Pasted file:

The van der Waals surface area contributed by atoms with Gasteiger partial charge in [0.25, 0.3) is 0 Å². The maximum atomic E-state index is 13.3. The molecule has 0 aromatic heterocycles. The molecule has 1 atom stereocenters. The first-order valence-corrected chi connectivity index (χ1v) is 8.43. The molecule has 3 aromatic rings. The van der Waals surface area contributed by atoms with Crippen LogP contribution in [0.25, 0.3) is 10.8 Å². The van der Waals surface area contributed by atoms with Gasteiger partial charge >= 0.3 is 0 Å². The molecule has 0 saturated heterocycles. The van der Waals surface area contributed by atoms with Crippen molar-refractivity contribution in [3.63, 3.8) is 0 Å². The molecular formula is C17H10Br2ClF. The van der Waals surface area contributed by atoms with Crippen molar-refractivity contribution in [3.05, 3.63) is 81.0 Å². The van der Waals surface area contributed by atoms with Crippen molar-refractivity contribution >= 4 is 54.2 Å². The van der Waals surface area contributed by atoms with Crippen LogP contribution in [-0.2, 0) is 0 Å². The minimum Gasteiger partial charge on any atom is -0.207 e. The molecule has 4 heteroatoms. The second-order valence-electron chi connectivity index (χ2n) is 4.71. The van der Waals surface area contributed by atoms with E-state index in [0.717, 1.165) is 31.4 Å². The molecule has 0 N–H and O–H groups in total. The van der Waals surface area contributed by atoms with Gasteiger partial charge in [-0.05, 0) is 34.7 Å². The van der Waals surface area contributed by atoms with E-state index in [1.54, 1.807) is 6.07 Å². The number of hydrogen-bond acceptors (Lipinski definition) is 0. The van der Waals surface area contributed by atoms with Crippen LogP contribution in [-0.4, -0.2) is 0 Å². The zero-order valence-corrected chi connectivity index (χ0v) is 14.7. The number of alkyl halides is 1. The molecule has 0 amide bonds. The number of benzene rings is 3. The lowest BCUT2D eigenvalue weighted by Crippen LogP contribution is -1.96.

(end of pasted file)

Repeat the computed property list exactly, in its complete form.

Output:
The van der Waals surface area contributed by atoms with Gasteiger partial charge in [0.25, 0.3) is 0 Å². The maximum atomic E-state index is 13.3. The molecule has 0 aromatic heterocycles. The molecule has 1 atom stereocenters. The first-order valence-corrected chi connectivity index (χ1v) is 8.43. The molecule has 3 aromatic rings. The van der Waals surface area contributed by atoms with Crippen LogP contribution in [0.25, 0.3) is 10.8 Å². The van der Waals surface area contributed by atoms with Gasteiger partial charge >= 0.3 is 0 Å². The molecule has 0 saturated heterocycles. The van der Waals surface area contributed by atoms with Crippen molar-refractivity contribution in [3.63, 3.8) is 0 Å². The molecular formula is C17H10Br2ClF. The van der Waals surface area contributed by atoms with Crippen molar-refractivity contribution in [3.05, 3.63) is 81.0 Å². The van der Waals surface area contributed by atoms with Crippen molar-refractivity contribution >= 4 is 54.2 Å². The van der Waals surface area contributed by atoms with Crippen LogP contribution in [-0.2, 0) is 0 Å². The minimum Gasteiger partial charge on any atom is -0.207 e. The molecule has 4 heteroatoms. The second-order valence-electron chi connectivity index (χ2n) is 4.71. The van der Waals surface area contributed by atoms with E-state index in [0.717, 1.165) is 31.4 Å². The molecule has 0 N–H and O–H groups in total. The van der Waals surface area contributed by atoms with Gasteiger partial charge in [-0.05, 0) is 34.7 Å². The van der Waals surface area contributed by atoms with E-state index in [1.54, 1.807) is 6.07 Å². The number of hydrogen-bond acceptors (Lipinski definition) is 0. The van der Waals surface area contributed by atoms with Crippen LogP contribution in [-0.4, -0.2) is 0 Å². The zero-order valence-corrected chi connectivity index (χ0v) is 14.7. The number of alkyl halides is 1. The molecule has 0 amide bonds. The number of benzene rings is 3. The lowest BCUT2D eigenvalue weighted by Crippen LogP contribution is -1.96.